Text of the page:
Germans love sports. Their love finds many expressions, perhaps none more vocal than their support of their favorite soccer clubs, the men's and women's national soccer teams or of athletes like Dirk Nowitzki, biathlete Magdalena Neuner, F1 champion Sebastian Vettel or skier Maria Riesch. But they love to participate, too. The German Olympic Sports Confederation (DOSB), a non-governmental organizing body of German athletics, has 27.6 million members in over 91,000 clubs, and it supports all levels of play. Indeed, its motto of “Sport for all” opens a wide door to varying degrees and types of athletic interests.
Undoubtedly, soccer is Germany’s most popular sport, and the German Football (Soccer) Association is the world’s largest sports association. As culturally deep as soccer runs, however, Germans do not spread their sports enthusiasm thinly. People enjoy winter sports like alpine skiing and biathlon, handball, tennis, gymnastics, water sports, ice hockey, basketball and many more.
When the 2014 Winter Games in Sochi come to an end on Sunday, a German athlete will have competed in nearly every event. Veteran stars, like Maria Höfl-Riesch have shined, along with relative newcomers, like the young ski jumpers who took team gold. Keep up with the medal count here.
Thirteen Athletes from Germany will be competing in the Paralympic Games in Sochi, Russia from March 7-16. Seven men and six women will compete in the alpine skiing, Nordic combined, and para-snowboarding events.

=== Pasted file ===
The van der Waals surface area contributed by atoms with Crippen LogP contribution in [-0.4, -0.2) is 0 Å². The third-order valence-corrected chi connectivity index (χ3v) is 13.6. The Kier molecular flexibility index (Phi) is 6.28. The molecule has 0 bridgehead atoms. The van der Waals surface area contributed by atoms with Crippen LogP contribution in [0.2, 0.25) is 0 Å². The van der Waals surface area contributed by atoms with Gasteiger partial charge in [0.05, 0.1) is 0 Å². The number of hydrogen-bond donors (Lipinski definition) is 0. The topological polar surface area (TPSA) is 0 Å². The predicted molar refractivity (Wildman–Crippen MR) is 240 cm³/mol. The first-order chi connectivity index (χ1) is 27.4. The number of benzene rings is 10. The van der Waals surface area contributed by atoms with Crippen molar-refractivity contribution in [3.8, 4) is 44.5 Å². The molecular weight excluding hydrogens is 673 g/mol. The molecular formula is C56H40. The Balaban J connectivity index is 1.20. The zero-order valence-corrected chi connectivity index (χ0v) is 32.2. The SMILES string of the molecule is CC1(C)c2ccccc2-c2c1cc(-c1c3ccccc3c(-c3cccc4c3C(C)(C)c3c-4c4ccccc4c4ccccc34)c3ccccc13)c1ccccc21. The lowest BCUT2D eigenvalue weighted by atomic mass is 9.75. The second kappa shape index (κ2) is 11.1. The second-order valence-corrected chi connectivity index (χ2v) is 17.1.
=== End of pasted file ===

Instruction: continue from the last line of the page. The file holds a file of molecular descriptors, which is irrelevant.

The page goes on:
The Bundesliga is the name most people associate with the top league in German soccer but it is in fact the title given to a far-reaching net of organizations which support and promote the game all over Germany. Here, we give you a quick run down.
Germans love horseback riding and equestrian sports. On the international level, equestrian sport is also one of Germany’s most successful. Thanks to its long tradition of horsemanship, Germany has produced many world champions in jumping and dressage events.
Whether in a sea, a local lake, “the bathing ship” or the neighborhood pool, Germans gravitate to cool and refreshing waters in hot months. The history of bathing and spas in Germany can be traced back to ancient Roman times.
Swimming and Bathing
Friedrich Ludwig Jahn held his first public gymnastics instruction at the Hasenheide park in Berlin in June 1811. This marked the birth of the German gymnastics movement, whose mission involved sport as well as politics. His followers introduced gymnastics in the US.
Gymnastics in Germany
This American sport is becoming increasingly popular in Germany, thanks to German-born Dallas Mavericks' forward Dirk Nowitzki and the 18 professional teams drawing new fans to the sport.
Source of main intro:
Facts about Germany www.facts-about-germany.de